The purpose of this report is to present a critical assessment of the current state-of-the-art of alternative fuel technologies for heavy-duty transit vehicles. Fuels considered include compressed natural gas (CNG), liquefied natural gas (LNG), methanol, ethanol, liquefied petroleum gas (LPG), hydrogen, and several advanced battery and fuel cell technologies. For each fuel type, results from the recent literature are collected to allow comparison of the combustion methods, emissions, power output, fuel efficiency, range, refueling requirements, development status, safety aspects, and infrastructure requirements of various engine designs. Since many of the engines are under various stages of development, data for operation and maintenance costs are somewhat scarce; however, such information is provided when possible. Short descriptions of problems remaining to be solved are given, but detailed comparisons between technologies are withheld until the Discussion and Comparison section in order to avoid biasing the initial presentations.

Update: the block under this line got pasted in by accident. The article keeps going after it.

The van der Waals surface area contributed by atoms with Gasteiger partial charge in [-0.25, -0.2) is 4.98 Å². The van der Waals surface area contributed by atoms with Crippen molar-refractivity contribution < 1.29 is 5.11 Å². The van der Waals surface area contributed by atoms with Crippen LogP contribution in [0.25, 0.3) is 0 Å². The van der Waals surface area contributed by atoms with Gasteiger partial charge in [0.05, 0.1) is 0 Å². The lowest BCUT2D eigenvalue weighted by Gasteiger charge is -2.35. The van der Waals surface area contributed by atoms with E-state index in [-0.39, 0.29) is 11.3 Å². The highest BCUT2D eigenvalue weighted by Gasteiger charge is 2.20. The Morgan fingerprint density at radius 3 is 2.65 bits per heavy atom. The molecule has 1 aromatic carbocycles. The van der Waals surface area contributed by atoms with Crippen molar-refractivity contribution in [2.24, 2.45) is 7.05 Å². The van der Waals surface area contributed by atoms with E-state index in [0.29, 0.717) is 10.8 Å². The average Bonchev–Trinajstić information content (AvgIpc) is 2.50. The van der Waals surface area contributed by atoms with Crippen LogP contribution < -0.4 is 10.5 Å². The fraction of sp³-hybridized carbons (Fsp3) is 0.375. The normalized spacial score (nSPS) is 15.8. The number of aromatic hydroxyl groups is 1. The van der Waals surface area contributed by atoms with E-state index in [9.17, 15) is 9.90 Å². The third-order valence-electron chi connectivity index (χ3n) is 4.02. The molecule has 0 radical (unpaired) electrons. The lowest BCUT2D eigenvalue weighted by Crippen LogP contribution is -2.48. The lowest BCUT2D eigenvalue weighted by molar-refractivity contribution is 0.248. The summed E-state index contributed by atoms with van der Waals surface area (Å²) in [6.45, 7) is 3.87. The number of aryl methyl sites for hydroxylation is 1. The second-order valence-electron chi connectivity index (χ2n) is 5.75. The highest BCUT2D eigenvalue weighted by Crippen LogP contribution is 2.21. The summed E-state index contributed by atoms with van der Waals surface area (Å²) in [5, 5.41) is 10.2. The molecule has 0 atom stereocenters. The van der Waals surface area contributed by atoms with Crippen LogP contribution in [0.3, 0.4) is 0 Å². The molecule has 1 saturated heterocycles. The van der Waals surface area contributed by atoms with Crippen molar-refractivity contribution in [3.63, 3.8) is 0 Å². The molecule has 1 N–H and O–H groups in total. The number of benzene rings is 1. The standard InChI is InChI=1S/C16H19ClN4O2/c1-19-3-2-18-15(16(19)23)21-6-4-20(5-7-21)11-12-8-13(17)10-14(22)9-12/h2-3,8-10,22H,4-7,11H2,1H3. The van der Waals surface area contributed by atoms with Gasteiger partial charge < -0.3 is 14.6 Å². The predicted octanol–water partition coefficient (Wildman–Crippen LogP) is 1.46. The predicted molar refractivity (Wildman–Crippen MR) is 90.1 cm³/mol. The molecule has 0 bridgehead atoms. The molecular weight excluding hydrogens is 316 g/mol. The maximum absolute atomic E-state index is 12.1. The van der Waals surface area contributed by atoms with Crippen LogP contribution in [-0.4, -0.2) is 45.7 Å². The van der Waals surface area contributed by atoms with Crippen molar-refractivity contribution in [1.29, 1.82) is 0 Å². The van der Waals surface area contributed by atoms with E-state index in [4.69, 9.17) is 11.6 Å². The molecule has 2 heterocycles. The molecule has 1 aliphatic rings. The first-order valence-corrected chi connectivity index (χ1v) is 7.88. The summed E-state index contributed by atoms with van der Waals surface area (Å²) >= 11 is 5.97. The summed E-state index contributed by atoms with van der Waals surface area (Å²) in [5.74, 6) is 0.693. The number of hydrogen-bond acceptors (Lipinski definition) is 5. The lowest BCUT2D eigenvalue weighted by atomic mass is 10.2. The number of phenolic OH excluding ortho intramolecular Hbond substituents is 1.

The economic implications of the various strategies are then discussed in relation to the technical performance. Since the viability of heavy-duty vehicle operation depends to large extent on future emissions standards as well as the widespread availability of the given fuel, current and proposed emissions standards are listed, along with trends in light-duty and stationary applications involving the various fuels. Most of the work to date has centered on conversion and/or optimization of existing engine designs to accommodate the new fuels rather than the development of completely new engine concepts. Estimates of the capital cost and fuel economy of the various designs have been made, and the feasibility of retrofits versus dedicated engines are presented. The latter is especially important when one considers that poorly optimized retrofits may result in substantially higher emissions and maintenance costs than the original engines. A relative cost/benefit scale is formulated and used to rate the technologies, and the importance of the relative weighting factors in determining the outcome is discussed.